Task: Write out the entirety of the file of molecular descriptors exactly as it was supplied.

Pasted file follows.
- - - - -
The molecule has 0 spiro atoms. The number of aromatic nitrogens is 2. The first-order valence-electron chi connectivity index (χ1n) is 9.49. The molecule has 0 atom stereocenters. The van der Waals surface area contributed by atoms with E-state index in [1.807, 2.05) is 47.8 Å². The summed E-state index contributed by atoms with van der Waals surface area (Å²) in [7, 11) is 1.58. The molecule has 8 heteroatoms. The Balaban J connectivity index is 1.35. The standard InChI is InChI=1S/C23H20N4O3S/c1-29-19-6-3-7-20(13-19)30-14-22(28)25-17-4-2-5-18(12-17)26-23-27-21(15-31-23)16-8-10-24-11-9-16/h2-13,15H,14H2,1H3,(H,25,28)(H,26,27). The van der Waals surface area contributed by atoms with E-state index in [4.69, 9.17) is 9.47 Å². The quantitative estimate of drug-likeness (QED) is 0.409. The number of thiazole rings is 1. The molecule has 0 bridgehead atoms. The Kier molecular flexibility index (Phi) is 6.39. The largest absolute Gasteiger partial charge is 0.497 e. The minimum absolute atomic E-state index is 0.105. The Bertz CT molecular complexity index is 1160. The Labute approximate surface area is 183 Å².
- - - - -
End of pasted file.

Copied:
The molecule has 0 spiro atoms. The number of aromatic nitrogens is 2. The first-order valence-electron chi connectivity index (χ1n) is 9.49. The molecule has 0 atom stereocenters. The van der Waals surface area contributed by atoms with E-state index in [1.807, 2.05) is 47.8 Å². The summed E-state index contributed by atoms with van der Waals surface area (Å²) in [7, 11) is 1.58. The molecule has 8 heteroatoms. The Balaban J connectivity index is 1.35. The standard InChI is InChI=1S/C23H20N4O3S/c1-29-19-6-3-7-20(13-19)30-14-22(28)25-17-4-2-5-18(12-17)26-23-27-21(15-31-23)16-8-10-24-11-9-16/h2-13,15H,14H2,1H3,(H,25,28)(H,26,27). The van der Waals surface area contributed by atoms with E-state index in [4.69, 9.17) is 9.47 Å². The quantitative estimate of drug-likeness (QED) is 0.409. The number of thiazole rings is 1. The molecule has 0 bridgehead atoms. The Kier molecular flexibility index (Phi) is 6.39. The largest absolute Gasteiger partial charge is 0.497 e. The minimum absolute atomic E-state index is 0.105. The Bertz CT molecular complexity index is 1160. The Labute approximate surface area is 183 Å².